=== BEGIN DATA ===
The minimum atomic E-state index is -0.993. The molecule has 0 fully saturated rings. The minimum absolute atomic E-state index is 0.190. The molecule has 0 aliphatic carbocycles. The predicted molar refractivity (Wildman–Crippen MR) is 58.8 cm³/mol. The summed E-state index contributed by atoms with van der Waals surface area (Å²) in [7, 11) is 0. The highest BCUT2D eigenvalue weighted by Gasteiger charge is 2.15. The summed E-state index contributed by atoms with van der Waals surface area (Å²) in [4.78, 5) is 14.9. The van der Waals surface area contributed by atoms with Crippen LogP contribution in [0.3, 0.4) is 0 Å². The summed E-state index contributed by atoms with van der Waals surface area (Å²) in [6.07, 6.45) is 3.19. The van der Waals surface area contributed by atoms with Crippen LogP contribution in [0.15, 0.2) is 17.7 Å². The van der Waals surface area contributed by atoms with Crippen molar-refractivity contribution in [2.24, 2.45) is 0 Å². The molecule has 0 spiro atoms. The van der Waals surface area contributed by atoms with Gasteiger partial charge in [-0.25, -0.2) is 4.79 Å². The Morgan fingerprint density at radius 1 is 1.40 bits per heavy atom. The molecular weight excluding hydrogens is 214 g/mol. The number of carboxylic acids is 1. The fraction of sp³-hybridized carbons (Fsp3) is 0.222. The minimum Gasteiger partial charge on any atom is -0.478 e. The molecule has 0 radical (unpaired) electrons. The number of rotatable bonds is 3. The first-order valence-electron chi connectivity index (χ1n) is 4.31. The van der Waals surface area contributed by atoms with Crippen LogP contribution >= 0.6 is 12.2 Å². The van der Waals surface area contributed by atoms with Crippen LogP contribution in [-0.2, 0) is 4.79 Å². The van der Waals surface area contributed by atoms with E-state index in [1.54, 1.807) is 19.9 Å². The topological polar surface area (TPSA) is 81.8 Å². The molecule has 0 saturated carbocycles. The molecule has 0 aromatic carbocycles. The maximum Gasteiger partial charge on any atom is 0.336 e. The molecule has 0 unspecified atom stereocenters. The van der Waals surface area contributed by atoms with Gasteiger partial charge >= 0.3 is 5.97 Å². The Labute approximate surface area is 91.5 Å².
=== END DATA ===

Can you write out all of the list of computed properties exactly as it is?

The minimum atomic E-state index is -0.993. The molecule has 0 fully saturated rings. The minimum absolute atomic E-state index is 0.190. The molecule has 0 aliphatic carbocycles. The predicted molar refractivity (Wildman–Crippen MR) is 58.8 cm³/mol. The summed E-state index contributed by atoms with van der Waals surface area (Å²) in [7, 11) is 0. The highest BCUT2D eigenvalue weighted by Gasteiger charge is 2.15. The summed E-state index contributed by atoms with van der Waals surface area (Å²) in [4.78, 5) is 14.9. The van der Waals surface area contributed by atoms with Crippen LogP contribution in [0.3, 0.4) is 0 Å². The summed E-state index contributed by atoms with van der Waals surface area (Å²) in [6.07, 6.45) is 3.19. The van der Waals surface area contributed by atoms with Crippen LogP contribution in [0.15, 0.2) is 17.7 Å². The van der Waals surface area contributed by atoms with Crippen molar-refractivity contribution in [2.24, 2.45) is 0 Å². The molecule has 0 spiro atoms. The van der Waals surface area contributed by atoms with Gasteiger partial charge in [-0.25, -0.2) is 4.79 Å². The Morgan fingerprint density at radius 1 is 1.40 bits per heavy atom. The molecular weight excluding hydrogens is 214 g/mol. The number of carboxylic acids is 1. The fraction of sp³-hybridized carbons (Fsp3) is 0.222. The minimum Gasteiger partial charge on any atom is -0.478 e. The molecule has 0 radical (unpaired) electrons. The number of rotatable bonds is 3. The first-order valence-electron chi connectivity index (χ1n) is 4.31. The van der Waals surface area contributed by atoms with Crippen LogP contribution >= 0.6 is 12.2 Å². The van der Waals surface area contributed by atoms with Crippen LogP contribution in [-0.2, 0) is 4.79 Å². The van der Waals surface area contributed by atoms with E-state index in [1.54, 1.807) is 19.9 Å². The topological polar surface area (TPSA) is 81.8 Å². The molecule has 0 saturated carbocycles. The molecule has 0 aromatic carbocycles. The maximum Gasteiger partial charge on any atom is 0.336 e. The molecule has 0 unspecified atom stereocenters. The van der Waals surface area contributed by atoms with Gasteiger partial charge >= 0.3 is 5.97 Å². The Labute approximate surface area is 91.5 Å².